- Went with a concept that was solid, and enjoyable
- Quick prototyping and turnaround led to a better product
- Physics as a rule set is cheap to develop
- Content creation was easy with the framework created
- Got sleep and exercise and meals normally
What went wrong
I spent 1/8th of the time on a boring, unoriginal concept. It should never have gotten that far, and those 6 extra hours could have been spent more productively doing pretty much anything else. I came into the jam with the mindset that I should just get something up and working quickly. My new addendum to that is that the concept is essential. I have done plenty of games without a strong idea, and it never feels as rewarding as making something genuinely different which I feel is an important part of a successful jam project.
The controls, and the frustration surrounding them, became the primary criticism for the game. While developing the game, I saw no problems with them as I basically got used to them. I also discovered after the jam was already over that I wasn't handling input and physics forces correctly causing inconsistency between different hardware. All the balancing to the magnitude of forces and controls and everything was done on my machine. It wasn't a quick fix either, because upon fixing the inconsistency problems post-jam it even felt different on my PC, and all of the levels were designed and tested with the old behaviors in mind. This problem, I believe, was the main issue with the game and the first priority of everything I worked on Post-Jam.
Even without the inconsistency, the controls ended up just not feeling too good for larger and more planar molecules. I didn't do a very good job at establishing a good character controller before making the rest of the game, and by the time I realized it, it was too late. In the future I need to make sure that the actions you perform the most often also feel good, and rocking back and forth to get onto an edge just didn't feel that good.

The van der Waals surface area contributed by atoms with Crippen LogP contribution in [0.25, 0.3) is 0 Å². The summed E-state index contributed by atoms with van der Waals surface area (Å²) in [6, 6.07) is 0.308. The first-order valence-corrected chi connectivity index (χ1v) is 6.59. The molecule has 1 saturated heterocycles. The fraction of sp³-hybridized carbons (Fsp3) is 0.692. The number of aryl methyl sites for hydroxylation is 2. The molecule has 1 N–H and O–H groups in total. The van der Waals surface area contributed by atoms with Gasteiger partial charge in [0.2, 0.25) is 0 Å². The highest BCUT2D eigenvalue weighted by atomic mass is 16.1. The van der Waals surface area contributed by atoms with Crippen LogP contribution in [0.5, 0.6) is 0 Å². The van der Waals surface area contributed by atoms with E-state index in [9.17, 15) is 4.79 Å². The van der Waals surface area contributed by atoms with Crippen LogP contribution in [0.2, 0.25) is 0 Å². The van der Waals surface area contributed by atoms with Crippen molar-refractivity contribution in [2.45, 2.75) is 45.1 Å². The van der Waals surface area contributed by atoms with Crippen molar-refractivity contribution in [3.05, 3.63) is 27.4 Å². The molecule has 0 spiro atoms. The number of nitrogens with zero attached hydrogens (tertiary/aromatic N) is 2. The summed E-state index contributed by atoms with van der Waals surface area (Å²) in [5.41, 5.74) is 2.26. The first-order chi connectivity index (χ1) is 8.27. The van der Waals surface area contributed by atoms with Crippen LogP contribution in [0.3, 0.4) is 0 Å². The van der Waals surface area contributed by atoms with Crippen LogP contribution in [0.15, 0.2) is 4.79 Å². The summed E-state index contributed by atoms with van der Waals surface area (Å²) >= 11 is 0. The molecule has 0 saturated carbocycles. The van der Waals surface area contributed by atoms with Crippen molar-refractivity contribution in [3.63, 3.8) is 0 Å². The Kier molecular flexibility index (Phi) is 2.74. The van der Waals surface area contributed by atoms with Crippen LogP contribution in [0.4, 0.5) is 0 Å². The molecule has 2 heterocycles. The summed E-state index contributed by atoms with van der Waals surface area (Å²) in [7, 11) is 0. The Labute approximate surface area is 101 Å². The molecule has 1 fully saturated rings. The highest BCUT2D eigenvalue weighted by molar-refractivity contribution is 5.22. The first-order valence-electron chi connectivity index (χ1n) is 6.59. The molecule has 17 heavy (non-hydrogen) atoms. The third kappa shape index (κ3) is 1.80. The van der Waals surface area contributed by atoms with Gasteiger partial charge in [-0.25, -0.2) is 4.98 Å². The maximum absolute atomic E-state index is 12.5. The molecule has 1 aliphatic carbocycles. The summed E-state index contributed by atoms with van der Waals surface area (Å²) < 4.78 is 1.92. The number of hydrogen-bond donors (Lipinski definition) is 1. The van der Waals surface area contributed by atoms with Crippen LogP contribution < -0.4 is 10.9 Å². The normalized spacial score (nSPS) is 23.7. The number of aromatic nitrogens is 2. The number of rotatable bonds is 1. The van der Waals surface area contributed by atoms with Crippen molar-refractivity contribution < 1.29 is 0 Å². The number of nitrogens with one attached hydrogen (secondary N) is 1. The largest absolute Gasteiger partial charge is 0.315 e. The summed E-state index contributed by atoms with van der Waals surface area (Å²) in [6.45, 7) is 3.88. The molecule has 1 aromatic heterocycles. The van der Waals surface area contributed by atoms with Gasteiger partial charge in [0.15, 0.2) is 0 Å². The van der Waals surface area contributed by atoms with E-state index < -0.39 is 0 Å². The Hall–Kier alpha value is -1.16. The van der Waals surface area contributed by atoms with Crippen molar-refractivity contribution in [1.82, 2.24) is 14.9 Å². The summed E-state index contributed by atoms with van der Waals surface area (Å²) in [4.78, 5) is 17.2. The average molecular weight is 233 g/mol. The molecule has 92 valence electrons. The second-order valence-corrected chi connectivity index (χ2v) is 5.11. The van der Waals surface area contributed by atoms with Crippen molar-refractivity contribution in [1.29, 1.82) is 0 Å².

I made exactly one texture, one set of sound effects, and no custom models. While this isn't exactly a problem, it does irk me a bit. The game does not at all pass the made with Unity test, as it quite obviously uses stock Unity UI, the stock Unity physics, and the stock Unity standard shader. I was never able to get around to modifying those and giving the game a unique look and feel which is a real shame.
- I wasted the beginning of the jam on a flawed concept
- Stupid and preventable coding mistakes ended up causing the biggest issues in the game.
- The controls and game play ended up feeling very frustrating for quite a few people.
- Didn't pass the "Made with Unity" test.
What can be learned from
Going with a a strong idea is essential. Until switching the idea after the first six hours, I was having a lot more fun and ended with something I am much more proud of. The purpose of the theme and the time restraints, in my opinion, is to allow for interesting and unique games. If you aren't feeling the idea, keep brainstorming!
When going solo especially, get a playable prototype quickly. Figure out what makes your idea good, and focus on those aspects.
- Try to budget time to remove standard engine assets. It's hard to be proud of the look of a game when it is using very few original visual or audio assets. I should work a little more on my artistic skills before the next jam so I can effectively budget time better.
- Play testing is key. While the game felt fine to me, as the sole creator of the game, I am the worst judge of how well it plays. I have spent nearly 2 day working with the controls and how the physics feels, but most people will be looking at it fresh, it also didn't help that I had the input issues.
- Discard uninteresting ideas. Really focus on what makes the theme interesting, even if it wasn't your first choice.
- Playtesting is very important